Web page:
Reinsurance and other forms of risk transfer: tax issues: connected persons: captive reinsurance
In general, the problem of captive reinsurance is tackled in much the same way as any other form of captive insurance (see GIM11000+). And, as with captive insurance, the potential application of both the CFC and the transfer pricing legislation should be considered.
For instance, the reinsurer may be inadequately capitalised, in which case an arm’s length cedant would probably not enter into the transaction at all, or would expect to pay a lower premium than usual. And even where is it properly capitalised it may be charging over the normal premium. In either case the transfer pricing legislation may be relevant.
Captive reinsurance fronting
Apparently unconnected reinsurers shown on the FSA (regulatory) return may be captives for which the company is fronting. A fronting transaction is where the insurer acts as a mere conduit for insurance placed elsewhere.
This may be done, for a small turn, to conceal the link between a policyholder and a captive insurer, or to obtain the benefit of a double taxation treaty to which the retrocessionaire would not otherwise be entitled.
Fronting may also be used for types of business where there is a statutory requirement that the risk be insured with a domestic insurer, for example third party risks in motor insurance. Where information is obtained which makes it possible to identify a UK company or group that is using a UK-based insurer to front for a captive or an offshore insurer that is providing rent-a-captive or financial insurance facilities, a report should be made to the HMRC office dealing with the company or group in question.
In the past, fronting has sometimes been implicated in obtaining the benefit of a UK insurer’s entitlement to exemption from US Federal Excise Tax (FET). This US tax is (in particular) levied at 1 per cent on premiums paid in respect of US-situated risks to non-US reinsurers who are not trading through a permanent establishment in the USA and who would not otherwise be liable for US tax. There used to be a UK/USA double taxation treaty waiver for UK resident insurers, but this gave rise to US concern over possible conduit abuse. The 2001 US-UK treaty (effective in US 2004), uniquely among US treaties, contains a specific anti-conduiting rule in place of a qualified waiver that usually applies elsewhere. This rule operates a two-pronged test, both objective (if the income is paid on to a person with lesser treaty benefits than under UK/US) and subjective (for the purpose of obtaining increased benefits).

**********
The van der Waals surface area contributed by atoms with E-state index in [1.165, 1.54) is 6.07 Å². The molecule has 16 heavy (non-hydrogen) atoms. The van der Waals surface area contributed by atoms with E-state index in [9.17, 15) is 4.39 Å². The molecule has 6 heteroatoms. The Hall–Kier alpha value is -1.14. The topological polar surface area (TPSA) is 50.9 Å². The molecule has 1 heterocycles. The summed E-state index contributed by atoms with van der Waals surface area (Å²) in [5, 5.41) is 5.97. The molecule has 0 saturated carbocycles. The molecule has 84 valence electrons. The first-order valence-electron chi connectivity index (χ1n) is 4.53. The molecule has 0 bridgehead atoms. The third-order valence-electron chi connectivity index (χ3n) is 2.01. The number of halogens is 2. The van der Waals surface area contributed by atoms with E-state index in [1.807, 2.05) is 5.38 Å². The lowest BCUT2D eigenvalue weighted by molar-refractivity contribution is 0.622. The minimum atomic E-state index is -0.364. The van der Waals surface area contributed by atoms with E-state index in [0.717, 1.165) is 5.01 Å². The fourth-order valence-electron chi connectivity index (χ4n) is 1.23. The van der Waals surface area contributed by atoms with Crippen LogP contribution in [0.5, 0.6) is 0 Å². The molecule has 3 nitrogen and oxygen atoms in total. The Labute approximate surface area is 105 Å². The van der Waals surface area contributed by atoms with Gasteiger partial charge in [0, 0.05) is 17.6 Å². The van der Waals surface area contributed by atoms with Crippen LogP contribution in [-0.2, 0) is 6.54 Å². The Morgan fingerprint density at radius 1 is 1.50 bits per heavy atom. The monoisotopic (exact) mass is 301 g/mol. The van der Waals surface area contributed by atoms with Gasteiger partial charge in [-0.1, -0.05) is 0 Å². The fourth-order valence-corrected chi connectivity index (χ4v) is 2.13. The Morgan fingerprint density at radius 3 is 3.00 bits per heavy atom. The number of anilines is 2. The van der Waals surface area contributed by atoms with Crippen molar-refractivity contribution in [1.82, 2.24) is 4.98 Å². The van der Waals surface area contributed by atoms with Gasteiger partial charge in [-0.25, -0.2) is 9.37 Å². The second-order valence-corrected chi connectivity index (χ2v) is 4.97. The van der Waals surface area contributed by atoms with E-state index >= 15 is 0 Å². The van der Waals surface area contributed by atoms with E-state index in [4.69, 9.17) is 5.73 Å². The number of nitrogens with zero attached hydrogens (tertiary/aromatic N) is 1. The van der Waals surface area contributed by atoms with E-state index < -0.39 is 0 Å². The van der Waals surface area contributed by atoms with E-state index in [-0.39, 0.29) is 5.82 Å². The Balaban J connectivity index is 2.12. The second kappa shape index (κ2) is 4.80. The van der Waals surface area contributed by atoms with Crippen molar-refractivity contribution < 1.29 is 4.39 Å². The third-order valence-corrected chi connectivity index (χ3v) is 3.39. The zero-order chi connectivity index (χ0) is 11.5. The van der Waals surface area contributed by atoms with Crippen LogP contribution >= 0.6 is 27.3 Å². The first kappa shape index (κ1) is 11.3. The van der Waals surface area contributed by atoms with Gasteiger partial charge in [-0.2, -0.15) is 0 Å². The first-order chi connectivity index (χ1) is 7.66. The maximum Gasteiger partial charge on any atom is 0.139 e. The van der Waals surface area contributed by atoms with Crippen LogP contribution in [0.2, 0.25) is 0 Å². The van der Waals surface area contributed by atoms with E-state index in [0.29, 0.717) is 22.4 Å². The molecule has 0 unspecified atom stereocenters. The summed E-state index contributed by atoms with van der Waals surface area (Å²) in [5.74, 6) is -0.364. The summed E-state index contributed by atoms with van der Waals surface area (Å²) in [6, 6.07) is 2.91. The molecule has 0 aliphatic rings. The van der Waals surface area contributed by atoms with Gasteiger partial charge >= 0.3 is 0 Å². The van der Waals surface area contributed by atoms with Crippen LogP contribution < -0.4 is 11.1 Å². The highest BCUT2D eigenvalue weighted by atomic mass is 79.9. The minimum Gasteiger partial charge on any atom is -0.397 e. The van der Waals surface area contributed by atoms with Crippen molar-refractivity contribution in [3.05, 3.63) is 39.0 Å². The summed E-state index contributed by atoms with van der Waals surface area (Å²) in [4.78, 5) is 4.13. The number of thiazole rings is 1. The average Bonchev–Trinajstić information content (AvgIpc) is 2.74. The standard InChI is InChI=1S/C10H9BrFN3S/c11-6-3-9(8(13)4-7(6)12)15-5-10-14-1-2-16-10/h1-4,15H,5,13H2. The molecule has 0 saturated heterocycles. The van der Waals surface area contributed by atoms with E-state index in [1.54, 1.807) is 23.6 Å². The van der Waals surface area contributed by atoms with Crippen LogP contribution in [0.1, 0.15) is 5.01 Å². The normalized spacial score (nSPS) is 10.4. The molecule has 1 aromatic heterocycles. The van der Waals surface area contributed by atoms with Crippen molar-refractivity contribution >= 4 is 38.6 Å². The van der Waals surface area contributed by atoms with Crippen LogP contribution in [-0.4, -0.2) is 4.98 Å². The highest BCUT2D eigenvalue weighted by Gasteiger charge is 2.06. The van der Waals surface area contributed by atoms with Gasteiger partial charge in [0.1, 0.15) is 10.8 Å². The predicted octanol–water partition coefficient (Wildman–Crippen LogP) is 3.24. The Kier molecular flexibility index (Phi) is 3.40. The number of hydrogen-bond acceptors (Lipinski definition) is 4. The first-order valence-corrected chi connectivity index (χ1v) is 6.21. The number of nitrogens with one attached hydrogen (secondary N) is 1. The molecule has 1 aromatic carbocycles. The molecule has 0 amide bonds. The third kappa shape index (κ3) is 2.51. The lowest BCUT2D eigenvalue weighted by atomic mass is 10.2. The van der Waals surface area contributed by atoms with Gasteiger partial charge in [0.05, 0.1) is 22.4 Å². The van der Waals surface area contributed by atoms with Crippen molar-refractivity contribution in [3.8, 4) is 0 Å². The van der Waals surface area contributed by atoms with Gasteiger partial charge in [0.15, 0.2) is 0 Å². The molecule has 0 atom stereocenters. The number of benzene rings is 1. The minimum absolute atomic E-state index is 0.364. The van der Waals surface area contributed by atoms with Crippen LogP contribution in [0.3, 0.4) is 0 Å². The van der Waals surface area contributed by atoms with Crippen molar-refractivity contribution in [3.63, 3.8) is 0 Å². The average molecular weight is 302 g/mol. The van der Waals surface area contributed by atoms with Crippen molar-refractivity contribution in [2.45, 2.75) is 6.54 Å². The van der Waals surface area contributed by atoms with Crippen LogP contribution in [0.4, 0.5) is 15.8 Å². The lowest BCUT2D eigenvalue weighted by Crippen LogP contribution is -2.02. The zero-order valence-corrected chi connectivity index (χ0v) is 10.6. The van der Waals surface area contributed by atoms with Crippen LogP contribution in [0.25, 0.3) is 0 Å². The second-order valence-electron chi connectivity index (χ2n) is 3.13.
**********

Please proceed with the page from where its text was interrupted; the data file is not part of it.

Where business which includes US risks is reinsured under an excess of loss policy the US business loses its identity as such and the FET exemption is unlikely substantially to affect the premiums paid to the reinsurer. On the other hand, where US business is separately reinsured to a substantial extent the UK insurer may be fronting the business for the reinsurer. Reinsurance of specific risks or of lower rather than upper layer of exposure is a particular tax risk. A US ruling in 2008 caused a particular problem for UK reinsurers, as it suggested that FET should be applied on a cascading basis. A UK reinsurer might commercially retrocede (say) into Bermuda and the risk might be retroceded further. The US Code places the primary responsibility for the tax on the payer of the premium, but this is relieved if under a closing agreement the foreign reinsurer accepts responsibility for administration, as is common. It follows that a UK reinsurer in this position may become liable if successive retrocessions are outside waiver.
See also GIM12070.